How do I make my camera quality better?

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“How do I make my camera quality better,” is a common refrain from many photographers. Most people likely use their smartphone’s camera for selfies and quick everyday snaps. But when you’re on holiday your phone might become the best travel camera you have. You might find yourself frustrated by grainy or out-of-focus images when shooting in low-light or from afar.

As manufacturers release new smartphones that are capable of ever more amazing things, it’s inevitable to have a bit of gear envy. You might think that your older or budget smartphone isn’t capable of taking nice pictures. But the reality is, when you ask yourself, ‘How do I make my camera quality better,’ there are several simple techniques you can use that are much cheaper than forking out for the latest iPhone.

Your phone may not boast the ultra high-resolution capabilities or the latest portrait mode, but there are ways of getting the very best from what you already have. Some of these will sound obvious. Others will sound familiar. And best of all, if you follow these tips and techniques for making your smartphone camera quality better, they will give you a solid grounding for making the leap into using interchangeable lens cameras.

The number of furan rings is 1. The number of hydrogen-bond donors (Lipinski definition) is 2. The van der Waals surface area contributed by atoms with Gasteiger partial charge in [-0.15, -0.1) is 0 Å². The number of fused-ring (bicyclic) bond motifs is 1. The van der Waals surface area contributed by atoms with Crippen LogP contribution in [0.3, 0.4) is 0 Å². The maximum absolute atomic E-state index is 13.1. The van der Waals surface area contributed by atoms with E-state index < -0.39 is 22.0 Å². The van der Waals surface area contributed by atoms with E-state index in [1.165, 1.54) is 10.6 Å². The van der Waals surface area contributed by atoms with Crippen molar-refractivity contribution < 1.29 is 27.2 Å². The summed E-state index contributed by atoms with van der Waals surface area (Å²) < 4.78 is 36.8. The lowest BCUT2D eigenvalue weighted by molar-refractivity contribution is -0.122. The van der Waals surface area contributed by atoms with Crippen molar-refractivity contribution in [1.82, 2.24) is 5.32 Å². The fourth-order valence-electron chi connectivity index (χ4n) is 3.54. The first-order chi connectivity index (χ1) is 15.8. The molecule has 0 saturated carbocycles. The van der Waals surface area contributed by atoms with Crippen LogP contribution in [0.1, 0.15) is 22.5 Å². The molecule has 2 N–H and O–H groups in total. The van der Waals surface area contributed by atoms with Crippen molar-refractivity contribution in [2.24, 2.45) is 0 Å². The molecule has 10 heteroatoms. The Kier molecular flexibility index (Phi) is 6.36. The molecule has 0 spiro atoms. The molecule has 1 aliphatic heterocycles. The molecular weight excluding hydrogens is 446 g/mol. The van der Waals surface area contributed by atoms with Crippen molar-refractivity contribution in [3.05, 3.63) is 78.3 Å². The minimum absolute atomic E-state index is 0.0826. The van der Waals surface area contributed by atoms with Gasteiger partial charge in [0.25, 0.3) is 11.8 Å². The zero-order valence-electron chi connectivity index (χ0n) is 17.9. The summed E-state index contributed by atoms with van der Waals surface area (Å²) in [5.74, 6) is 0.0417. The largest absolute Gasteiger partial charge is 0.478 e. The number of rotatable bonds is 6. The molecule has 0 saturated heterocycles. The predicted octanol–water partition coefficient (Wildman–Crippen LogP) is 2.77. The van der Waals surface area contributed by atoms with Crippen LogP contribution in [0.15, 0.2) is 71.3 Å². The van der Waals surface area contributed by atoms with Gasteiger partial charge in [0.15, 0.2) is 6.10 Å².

Ways to make your smartphone camera quality better

01 Avoid digital zoom

Always avoid the digital zoom function on your phone if you can help it. Digital zoom isn’t actually a zoom. Your smartphone camera’s lens isn’t a zoom lens. Digital zoom simply means your camera is cropping into the image.

If you think of a photo in your hand. Now imagine cutting a small section of that photo and stretching it out to the same size as the original print, this is what digital zoom is doing. As a result, the images are very noisy and often soft.

It’s always better to physically move closer to your subject to the extent you can.

02 Use a tripod